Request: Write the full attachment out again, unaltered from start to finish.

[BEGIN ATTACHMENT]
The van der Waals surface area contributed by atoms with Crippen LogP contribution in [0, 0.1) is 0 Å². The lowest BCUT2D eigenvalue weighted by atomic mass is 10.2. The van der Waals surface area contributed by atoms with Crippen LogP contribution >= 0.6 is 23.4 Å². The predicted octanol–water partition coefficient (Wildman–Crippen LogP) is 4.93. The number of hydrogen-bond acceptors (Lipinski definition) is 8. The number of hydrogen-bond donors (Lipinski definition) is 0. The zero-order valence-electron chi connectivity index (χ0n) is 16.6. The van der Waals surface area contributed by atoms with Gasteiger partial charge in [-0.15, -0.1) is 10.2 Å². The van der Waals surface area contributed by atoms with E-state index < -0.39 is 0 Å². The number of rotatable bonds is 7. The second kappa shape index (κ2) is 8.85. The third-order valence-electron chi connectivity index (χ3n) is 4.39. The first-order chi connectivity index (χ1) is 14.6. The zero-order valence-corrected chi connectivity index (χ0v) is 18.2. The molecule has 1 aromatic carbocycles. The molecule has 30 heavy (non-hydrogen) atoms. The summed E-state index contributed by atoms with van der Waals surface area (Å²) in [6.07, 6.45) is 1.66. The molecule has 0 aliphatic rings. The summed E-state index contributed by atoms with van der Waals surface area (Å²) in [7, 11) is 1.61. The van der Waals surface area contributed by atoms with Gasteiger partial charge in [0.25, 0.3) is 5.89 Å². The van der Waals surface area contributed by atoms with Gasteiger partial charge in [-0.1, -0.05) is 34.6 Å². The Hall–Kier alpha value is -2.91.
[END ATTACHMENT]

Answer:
The van der Waals surface area contributed by atoms with Crippen LogP contribution in [0, 0.1) is 0 Å². The lowest BCUT2D eigenvalue weighted by atomic mass is 10.2. The van der Waals surface area contributed by atoms with Crippen LogP contribution >= 0.6 is 23.4 Å². The predicted octanol–water partition coefficient (Wildman–Crippen LogP) is 4.93. The number of hydrogen-bond acceptors (Lipinski definition) is 8. The number of hydrogen-bond donors (Lipinski definition) is 0. The zero-order valence-electron chi connectivity index (χ0n) is 16.6. The van der Waals surface area contributed by atoms with Gasteiger partial charge in [-0.15, -0.1) is 10.2 Å². The van der Waals surface area contributed by atoms with E-state index < -0.39 is 0 Å². The number of rotatable bonds is 7. The second kappa shape index (κ2) is 8.85. The third-order valence-electron chi connectivity index (χ3n) is 4.39. The first-order chi connectivity index (χ1) is 14.6. The zero-order valence-corrected chi connectivity index (χ0v) is 18.2. The molecule has 1 aromatic carbocycles. The molecule has 30 heavy (non-hydrogen) atoms. The summed E-state index contributed by atoms with van der Waals surface area (Å²) in [6.07, 6.45) is 1.66. The molecule has 0 aliphatic rings. The summed E-state index contributed by atoms with van der Waals surface area (Å²) in [7, 11) is 1.61. The van der Waals surface area contributed by atoms with Gasteiger partial charge in [0.25, 0.3) is 5.89 Å². The van der Waals surface area contributed by atoms with Gasteiger partial charge in [-0.1, -0.05) is 34.6 Å². The Hall–Kier alpha value is -2.91.